About 35 years ago ice core-based records have first revealed the dramatic glacial-to-interglacial changes in the atmospheric CO2 content. In view of the modern men-made rise in atmospheric CO2 these natural changes belong to the hottest topics in the study of the Earth’s carbon cycle. Since the 1980s an enormous and rapidly ever growing wealth of scientific findings and models has been published, that uncover the role of carbon exchange between the largest reservoir on earth, the global ocean, and those in the atmosphere and on land, studies that clearly urge for an overview and broad synthesis.
The volume provides a platform capable of identifying limitations in models of key carbon-cycle processes that control the carbon exchange amongst the four major carbon pools of the earth’s surface, the ocean, atmosphere, terrestrial biosphere, and soils. The present volume contains almost 70 extended abstracts on the latest state of the art in the outlined fields of CO2 research.The papers evaluate empiric and model-based findings on changing past carbon inventories as well as on modes, locations, and rates of carbon transfer.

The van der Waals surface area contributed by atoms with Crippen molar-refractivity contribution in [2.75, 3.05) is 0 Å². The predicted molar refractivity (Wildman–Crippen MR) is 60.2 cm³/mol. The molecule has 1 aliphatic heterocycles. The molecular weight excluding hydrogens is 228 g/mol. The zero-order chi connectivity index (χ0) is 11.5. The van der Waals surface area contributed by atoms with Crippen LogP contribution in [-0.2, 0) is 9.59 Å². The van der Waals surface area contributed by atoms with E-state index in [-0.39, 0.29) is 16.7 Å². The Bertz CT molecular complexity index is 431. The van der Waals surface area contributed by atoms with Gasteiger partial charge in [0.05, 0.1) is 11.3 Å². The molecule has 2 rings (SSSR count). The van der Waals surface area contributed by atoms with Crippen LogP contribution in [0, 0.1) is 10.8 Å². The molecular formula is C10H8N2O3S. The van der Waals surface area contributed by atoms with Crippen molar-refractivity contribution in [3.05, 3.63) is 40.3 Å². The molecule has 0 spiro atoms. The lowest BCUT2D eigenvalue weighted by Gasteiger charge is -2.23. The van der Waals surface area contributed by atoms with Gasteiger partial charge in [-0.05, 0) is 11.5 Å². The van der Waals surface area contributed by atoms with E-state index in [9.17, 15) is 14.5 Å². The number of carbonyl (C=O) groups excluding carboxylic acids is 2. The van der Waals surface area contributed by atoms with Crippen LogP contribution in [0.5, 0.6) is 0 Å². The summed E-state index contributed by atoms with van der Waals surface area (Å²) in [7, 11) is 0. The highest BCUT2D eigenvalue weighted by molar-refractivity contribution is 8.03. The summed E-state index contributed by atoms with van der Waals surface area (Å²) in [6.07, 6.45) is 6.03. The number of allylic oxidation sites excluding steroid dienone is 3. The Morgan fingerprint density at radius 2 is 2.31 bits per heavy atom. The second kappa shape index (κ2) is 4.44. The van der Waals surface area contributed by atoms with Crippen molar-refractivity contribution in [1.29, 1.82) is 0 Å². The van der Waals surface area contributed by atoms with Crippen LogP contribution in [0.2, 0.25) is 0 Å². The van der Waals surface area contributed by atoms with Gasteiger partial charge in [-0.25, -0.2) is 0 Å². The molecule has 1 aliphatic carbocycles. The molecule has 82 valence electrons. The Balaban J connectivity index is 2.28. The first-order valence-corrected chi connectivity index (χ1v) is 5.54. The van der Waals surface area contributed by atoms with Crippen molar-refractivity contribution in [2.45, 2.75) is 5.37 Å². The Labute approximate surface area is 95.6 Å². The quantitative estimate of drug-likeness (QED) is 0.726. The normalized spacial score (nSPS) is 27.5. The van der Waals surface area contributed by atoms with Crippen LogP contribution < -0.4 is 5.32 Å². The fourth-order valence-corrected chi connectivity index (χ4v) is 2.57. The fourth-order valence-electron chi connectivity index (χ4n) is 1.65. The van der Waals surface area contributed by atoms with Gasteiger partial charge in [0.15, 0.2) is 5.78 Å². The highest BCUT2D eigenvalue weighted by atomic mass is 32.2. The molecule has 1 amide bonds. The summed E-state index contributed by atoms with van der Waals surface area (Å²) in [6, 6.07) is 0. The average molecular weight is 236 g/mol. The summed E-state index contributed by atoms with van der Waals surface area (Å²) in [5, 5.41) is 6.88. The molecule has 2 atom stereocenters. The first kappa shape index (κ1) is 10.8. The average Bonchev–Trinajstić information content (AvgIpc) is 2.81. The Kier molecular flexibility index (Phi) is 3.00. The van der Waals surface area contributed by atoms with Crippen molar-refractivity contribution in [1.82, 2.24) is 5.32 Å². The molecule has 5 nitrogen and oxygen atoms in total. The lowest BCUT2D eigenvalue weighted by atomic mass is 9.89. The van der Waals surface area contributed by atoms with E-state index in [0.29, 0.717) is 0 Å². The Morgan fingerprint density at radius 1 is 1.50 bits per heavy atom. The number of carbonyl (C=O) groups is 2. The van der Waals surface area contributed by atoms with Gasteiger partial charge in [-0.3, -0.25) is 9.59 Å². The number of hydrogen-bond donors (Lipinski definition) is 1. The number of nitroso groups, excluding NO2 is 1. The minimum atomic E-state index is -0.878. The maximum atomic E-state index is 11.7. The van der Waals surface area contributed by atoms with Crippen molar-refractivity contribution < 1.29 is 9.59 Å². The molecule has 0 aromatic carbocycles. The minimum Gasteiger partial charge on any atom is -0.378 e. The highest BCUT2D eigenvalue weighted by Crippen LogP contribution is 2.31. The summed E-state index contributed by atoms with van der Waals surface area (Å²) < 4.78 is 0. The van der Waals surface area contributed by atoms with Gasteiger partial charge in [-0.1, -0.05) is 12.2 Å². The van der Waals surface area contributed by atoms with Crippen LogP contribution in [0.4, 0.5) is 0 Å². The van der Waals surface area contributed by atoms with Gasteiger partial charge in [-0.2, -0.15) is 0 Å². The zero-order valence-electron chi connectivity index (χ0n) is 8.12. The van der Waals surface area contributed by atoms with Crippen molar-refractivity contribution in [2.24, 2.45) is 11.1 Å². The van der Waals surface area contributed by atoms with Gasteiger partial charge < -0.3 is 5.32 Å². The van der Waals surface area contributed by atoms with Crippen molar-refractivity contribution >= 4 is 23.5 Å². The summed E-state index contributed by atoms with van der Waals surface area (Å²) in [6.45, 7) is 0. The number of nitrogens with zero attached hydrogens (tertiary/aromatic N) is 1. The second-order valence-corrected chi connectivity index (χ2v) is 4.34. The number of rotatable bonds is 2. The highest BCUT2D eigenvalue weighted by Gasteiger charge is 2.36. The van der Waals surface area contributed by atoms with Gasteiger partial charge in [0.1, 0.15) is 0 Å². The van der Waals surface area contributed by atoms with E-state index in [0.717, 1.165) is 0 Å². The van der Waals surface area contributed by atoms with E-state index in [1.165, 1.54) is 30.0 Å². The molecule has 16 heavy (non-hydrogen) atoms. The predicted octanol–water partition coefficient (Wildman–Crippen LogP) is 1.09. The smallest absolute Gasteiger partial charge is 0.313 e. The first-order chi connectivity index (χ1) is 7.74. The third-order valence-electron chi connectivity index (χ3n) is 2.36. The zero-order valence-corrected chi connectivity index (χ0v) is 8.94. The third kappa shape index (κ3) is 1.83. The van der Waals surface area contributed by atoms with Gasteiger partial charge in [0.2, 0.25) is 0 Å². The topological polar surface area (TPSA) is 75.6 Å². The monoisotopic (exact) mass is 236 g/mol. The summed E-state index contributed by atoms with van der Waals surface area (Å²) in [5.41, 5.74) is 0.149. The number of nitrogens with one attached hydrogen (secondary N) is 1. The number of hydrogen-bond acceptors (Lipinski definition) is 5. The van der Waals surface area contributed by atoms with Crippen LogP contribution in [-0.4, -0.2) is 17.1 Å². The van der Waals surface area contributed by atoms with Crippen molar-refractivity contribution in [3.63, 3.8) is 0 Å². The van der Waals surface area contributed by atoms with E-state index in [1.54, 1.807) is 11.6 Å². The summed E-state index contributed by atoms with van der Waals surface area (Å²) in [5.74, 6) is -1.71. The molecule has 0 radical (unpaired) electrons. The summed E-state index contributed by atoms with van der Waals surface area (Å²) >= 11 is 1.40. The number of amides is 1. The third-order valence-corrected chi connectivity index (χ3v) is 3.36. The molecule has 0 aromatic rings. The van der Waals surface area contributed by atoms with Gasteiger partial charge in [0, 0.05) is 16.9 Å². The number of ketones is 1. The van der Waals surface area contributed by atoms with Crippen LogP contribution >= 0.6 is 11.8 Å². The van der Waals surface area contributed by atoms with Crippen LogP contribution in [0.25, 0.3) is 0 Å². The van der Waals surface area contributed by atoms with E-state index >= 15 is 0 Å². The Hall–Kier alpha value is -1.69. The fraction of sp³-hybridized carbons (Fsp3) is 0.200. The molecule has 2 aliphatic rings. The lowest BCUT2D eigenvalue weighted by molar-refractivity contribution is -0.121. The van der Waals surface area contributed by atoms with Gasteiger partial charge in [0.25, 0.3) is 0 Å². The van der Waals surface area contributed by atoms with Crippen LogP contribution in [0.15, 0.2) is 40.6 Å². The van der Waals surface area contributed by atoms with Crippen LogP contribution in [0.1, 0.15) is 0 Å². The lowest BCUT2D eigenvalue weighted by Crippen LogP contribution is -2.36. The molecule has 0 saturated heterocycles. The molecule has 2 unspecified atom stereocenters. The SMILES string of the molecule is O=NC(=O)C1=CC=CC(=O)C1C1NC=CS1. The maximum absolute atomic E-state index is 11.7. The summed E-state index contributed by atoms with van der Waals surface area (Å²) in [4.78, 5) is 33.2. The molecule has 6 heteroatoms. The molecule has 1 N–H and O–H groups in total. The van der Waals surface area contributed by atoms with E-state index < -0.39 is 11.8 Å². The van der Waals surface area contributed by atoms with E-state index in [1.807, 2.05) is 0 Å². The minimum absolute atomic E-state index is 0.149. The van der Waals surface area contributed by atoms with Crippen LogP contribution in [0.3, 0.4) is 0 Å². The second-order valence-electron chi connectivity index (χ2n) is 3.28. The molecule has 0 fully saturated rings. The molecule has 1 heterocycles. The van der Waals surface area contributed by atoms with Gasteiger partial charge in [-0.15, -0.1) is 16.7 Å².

- Hubertus Fischer (Mitarb.)
- Tatiana Ilyina (Mitarb.)
- Michael Schulz (Mitarb.)
350 S., 3 s/w Abb., 113 farb. Abb., 2 s/w Tab.
Wissenschaftliche Verlagsgesellschaft Stuttgart